It cannot be easy to hold out your hand hoping someone will give.
I look try to look away from those asking for money on the streets when I am in Sicily (or anywhere for that matter). I am more sensitive to it in Sicily because those needing help are often far, far from their real homes and vulnerable in a number of ways. This is not an indifference to the plight of the less fortunate. Far from it. There have been times in my life where the want of such simple things was an impossibility, when just getting what I needed would take gargantuan feats, despite the fact that I have always worked hard. Lack can grab you by the throat and shake until you can’t breathe. I am sensitive to it. I encounter it with more and more regularity. When writing about and working with immigrants and refugees, need is a prominent theme–and it is endless. I am not a policy maker. There are others with far greater minds than mine to do that work. People interest me. I do not observe them from a distance. Their stories are not abstract , theoretical jottings relegated to my notebooks. They live and breathe, and I along with them. I do not want to be drained of emotion. But I cannot live with emotional distance, either. I won’t allow it of myself. My eyes is wide and gaping whether I like it or not.
When I am in Sicily and I am approached, I do not try to figure out genuine need from those trying to shake me down. How could I possibly ascertain that? What is the litmus test? Either I am ready and willing to give something or I am not. The reasons why I find it difficult to look at them is two-fold: I have experienced that kind of need and I will always find it hard to confront in others. I also am cognizant of the fact that many locals, while extremely polite, will look right through or past them. I can do neither. But I am a sucker for kindness. And so. . .
When the sweet gypsy girl with the little girl calls out to me “Ciao mia amica!” and embraces me with such warmth , I feel tears stinging my eyes, I melt. I am in need of coffee, and I have my book bag with me. My eyes are stinging from the bright sun and cold morning air. Her hair is a mess, her skin dusky. The child she carries is different from the one I had seen her with the day before, but I reason that she has two: a girl and a boy. Or two girls. I am really not sure, because she has a cousine who looks just like her. The children seem interchangeable somehow. Her husband is in Rome. She is with the children. If I will give her money today, she will come and find me upon her husband’s return and she will pay me back. She shifts the child on her hip, whose nose is running, sticking to the hair that is blowing in the wind all over her face.
I give her some money and she kisses me all over my face. I am embarrassed by her display since it is out of proportion to what I had just placed in her hand. She persists in asking me where she can find me in a few days so that she can pay me back. It is a game that she must play and I know this. I tell her that the money is a gift to her and her children. I could not confront this poverty and this need. To have anything at all in the face of so much need in the world seems to me to be a vulgar thing, I have always struggled with this and I struggle with it still.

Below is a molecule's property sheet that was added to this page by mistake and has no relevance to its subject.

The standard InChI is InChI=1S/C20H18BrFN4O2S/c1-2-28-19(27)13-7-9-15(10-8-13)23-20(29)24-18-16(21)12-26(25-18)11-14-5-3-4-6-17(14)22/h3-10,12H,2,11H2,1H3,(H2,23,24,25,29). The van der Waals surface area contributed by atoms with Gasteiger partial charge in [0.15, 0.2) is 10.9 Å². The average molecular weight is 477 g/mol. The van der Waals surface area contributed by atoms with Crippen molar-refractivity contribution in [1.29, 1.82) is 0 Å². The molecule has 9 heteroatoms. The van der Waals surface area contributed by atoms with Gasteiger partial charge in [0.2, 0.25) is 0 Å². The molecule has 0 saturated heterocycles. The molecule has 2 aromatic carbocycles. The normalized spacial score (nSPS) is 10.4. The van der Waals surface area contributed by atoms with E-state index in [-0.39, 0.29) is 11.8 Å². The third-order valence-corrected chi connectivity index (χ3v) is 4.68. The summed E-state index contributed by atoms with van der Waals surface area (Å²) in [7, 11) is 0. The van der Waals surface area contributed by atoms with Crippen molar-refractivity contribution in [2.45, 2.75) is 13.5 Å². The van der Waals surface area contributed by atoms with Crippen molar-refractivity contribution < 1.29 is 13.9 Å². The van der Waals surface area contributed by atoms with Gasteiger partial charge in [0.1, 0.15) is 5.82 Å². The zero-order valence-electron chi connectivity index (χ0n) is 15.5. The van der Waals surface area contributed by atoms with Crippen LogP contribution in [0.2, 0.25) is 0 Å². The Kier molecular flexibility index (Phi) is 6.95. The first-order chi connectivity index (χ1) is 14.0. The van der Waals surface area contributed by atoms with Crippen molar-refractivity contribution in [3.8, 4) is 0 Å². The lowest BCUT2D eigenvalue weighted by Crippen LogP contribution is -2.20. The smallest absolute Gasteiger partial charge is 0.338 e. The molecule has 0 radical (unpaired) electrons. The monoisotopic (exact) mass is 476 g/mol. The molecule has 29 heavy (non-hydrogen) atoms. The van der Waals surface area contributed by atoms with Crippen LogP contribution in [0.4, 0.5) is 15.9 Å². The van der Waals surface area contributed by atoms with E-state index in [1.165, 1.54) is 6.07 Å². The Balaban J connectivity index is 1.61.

A few days later , on a beautiful Sunday, I am sitting in the Duomo with my friend Sarah and I see the gypsy girl and her cousine stroll into the view. The gypsy and her cousin, veritable twins, have only one child with them on that day—a little boy, disheveled in the way that the family always appears to be, pushing a rickety little pink baby carriage with neither baby nor doll inside. He is so tiny, going around in circles with the carriage, whose wheels looks as though they are held by threads. He talks to himself. I cannot see the gypsy girl or her cousin. I express concern to my friend Sarah , who assures me that they are somewhere in the crowd, watching from a distance. This is something that few would do in the states. But this is Sicily, after all, on a Sunday, in the Duomo for goodness sake.
The little boy abandons the carriage and walks into the array of tables where family’s are soaking up winter sun and drinking coffee and eating. Out comes the little boy with an enormous chocolate cone. He is still unsmiling. He takes himself with his cone into the crowd. I tip my head back and close my eyes to the sun. When I open them , he is gone.
At the table behind us , two women, one breastfeeding a baby are approached by a very old gypsy woman. She has the same yellowish-brown complexion if the cousins. She wears a thick wool skirt and thicker wool stockings. She is devoid of any facial expressions and simply holds out a small dish. She is making me uncomfortable , but I might be the only one who is. The woman disengages the baby from her breast and swaddles her a little tighter despite the warmth of the day. I do not know what transpired, but when the gypsy woman walked away, the woman with the baby was wiping up a spilled beverage from her clothes.
I wanted to analyze. I wanted to ask the woman “what happened?” Sarah, serene as can be, was on to something else, looking around, smiling. But I always want to know. It’s often my downfall.
Before we leave, the little boy emerges out of the well-dressed crowd in the Duomo. He is still holding tight to his cone, which has melted , but not by much. He has a bit of chocolate on his face. With determination he walks his tiny self past the outside tables into the cafe. I see him walk up to the counter. I imagine that he does not like chocolate. Wants another. They will give it to them. Because Sicilians love children and indulge them
I have given up trying to judge who needs what. If I can, I give. If I can’t, I can’t. But then I feel awful. This is an occupational hazard I suppose. Or is it just a condition of being a sucker? Or , merely humanity with a heart?